Exercise and weight loss are cornerstones in the treatment and prevention of type 2 diabetes, and both interventions function to increase insulin sensitivity and increase glucose uptake into skeletal muscle. Studies in rodents demonstrate that glucose uptake in muscle involves site-specific phosphorylation of the Rab-GTPase-activating-proteins AS160(TBC1D4) and TBC1D1. Multiple kinases, including Akt and AMPK, phosphorylate TBC1D1 and AS160 on distinct residues, regulating their activity and allowing for GLUT4-translocation. In contrast to extensive rodent-based studies, the regulation of AS160 and TBC1D1 in humans is not well understood. In this study, we determined the effects of dietary intervention and an exercise bout on TBC1D1 and AS160 site-specific phosphorylation. Ten obese subjects were studied at baseline and after a two-week dietary intervention. Muscle biopsies were obtained at rest and following a 30min exercise bout(70%VO2max). Muscles were analyzed for AMPK-activity and Akt-phosphorylation, and for TBC1D1 and AS160-phosphorylation on known or putative AMPK and Akt sites:AS160-Ser711(AMPK),TBC1D1-Ser231(AMPK),TBC1D1-Ser660(AMPK),TBC1D1-Ser700(AMPK), and TBC1D1-Thr590(Akt). The diet intervention, that consisted of a major shift in the macronutrient composition of the diet resulted in a 4.2±0.4kg weight-loss(P<0.001) and a significant increase in insulin sensitivity, but surprisingly, there was no effect on expression or phosphorylation of the muscle signaling proteins. Exercise increased AMPKα2-activity, but did not increase Akt phosphorylation. Exercise increased phosphorylation on AS160-Ser711, TBC1D1-Ser231, and TBC1D1-Ser660 but not TBC1D1-Ser700. Exercise did not increase TBC1D1-Thr590-phosphorylation or TBC1D1/AS160-PAS-phosphorylation, consistent with the lack of Akt-activation. These data demonstrate that a single bout of exercise regulates TBC1D1 and AS160 phosphorylation on multiple sites in human skeletal muscle.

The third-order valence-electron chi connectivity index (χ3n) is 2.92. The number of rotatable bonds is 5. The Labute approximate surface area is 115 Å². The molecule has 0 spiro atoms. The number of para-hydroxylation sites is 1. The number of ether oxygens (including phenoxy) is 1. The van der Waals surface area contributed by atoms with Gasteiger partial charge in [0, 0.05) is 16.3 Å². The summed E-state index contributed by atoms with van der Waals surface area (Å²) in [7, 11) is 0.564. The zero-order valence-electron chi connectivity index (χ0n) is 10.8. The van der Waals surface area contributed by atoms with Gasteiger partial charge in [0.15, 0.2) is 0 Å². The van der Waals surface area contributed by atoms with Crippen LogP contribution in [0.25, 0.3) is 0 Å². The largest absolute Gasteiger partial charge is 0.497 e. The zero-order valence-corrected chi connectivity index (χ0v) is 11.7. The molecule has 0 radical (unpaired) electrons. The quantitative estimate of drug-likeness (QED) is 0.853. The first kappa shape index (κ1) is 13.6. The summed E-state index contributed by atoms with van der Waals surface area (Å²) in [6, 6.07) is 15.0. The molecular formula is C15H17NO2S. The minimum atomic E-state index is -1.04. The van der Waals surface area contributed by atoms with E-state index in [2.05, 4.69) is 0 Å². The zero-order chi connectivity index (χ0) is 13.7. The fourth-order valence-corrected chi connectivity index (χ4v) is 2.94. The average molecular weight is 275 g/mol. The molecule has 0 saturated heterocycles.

- Skeletal muscle
- Glucose transport
- Copyright © 2011, American Journal of Physiology - Endocrinology and Metabolism